What happens if a pilot accidentally locks themselves out during a flight
The locking system in most airliners these days is controlled electronically. There is a keypad near the door where a person can enter a code to gain access to into the flight deck.
In normal operations, the person who wants to go in, keys in the correct code. When done so, a beeper sounds in the cockpit and if there is a camera, it comes on automatically.
The pilots have two options here. Either they can unlock the door or keep it locked. If the pilot keeps his hand off the unlock switch, the door will remain locked. There is no real other possible way to gain access the cockpit given that the door is pretty sturdy and bullet proof.
If an emergency entry is necessary (possible pilot incapacitation), there is a way to do so. There is a special code, different from the normal code. This code, called conveniently the emergency code is a pretty secretive code, known only to three crew members.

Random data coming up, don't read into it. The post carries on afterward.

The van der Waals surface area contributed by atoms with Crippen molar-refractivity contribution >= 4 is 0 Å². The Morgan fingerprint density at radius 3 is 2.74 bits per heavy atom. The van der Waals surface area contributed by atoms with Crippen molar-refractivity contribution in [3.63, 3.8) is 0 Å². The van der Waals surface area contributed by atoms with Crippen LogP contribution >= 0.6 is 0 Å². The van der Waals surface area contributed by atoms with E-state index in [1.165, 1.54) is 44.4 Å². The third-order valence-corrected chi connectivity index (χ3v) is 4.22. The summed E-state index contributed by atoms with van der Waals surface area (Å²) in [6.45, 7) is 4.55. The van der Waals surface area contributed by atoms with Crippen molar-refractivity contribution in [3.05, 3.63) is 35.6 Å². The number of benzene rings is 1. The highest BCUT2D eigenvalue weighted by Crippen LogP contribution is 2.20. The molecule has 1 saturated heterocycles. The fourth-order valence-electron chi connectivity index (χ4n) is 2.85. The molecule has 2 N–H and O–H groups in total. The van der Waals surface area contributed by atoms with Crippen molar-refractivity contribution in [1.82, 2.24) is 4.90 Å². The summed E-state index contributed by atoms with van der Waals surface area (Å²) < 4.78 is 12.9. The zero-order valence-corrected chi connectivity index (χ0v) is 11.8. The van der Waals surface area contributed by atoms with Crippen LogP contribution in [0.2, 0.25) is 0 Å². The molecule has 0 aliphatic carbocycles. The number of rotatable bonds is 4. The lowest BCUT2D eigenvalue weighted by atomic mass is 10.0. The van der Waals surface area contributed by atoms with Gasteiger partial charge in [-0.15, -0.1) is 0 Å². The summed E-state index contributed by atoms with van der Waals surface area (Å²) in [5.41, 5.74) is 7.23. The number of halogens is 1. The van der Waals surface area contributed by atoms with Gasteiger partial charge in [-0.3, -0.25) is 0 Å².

The Captain, First officer and the Purser. Entering this code in the keypad activates a beeper in the cockpit. But this time in the door controls of the cockpit, an ‘OPEN’ light flashes. This warns the pilot that the emergency code has been entered and the imminent opening of the door.
To give the pilots the final authority over the door, there is a time gap between the code entry and the opening of the door so that the pilots can lock it using the cockpit door controls, if necessary. If there is no attempt to lock the door, once the pre-set time is reached, the door opens for a few seconds. Just enough for the person to enter the cockpit.
One of the jobs of the purser is to ensure that the pilots are in good health. This is done by periodic calls to the cockpit to ensure, pilots are not incapacitated. If there is no answer from the cockpit when called repeatedly, then the purser can use the emergency code to access the cockpit.
Similarly, the code can be used by the pilots if they get locked out. There should not be a situation where both pilots are out of the cockpit at the same time, because that would be against the regulations. However, if there is a pilot in the cockpit with bad intentions, he can always override the emergency entry code. So, it it not an entirely foolproof system.
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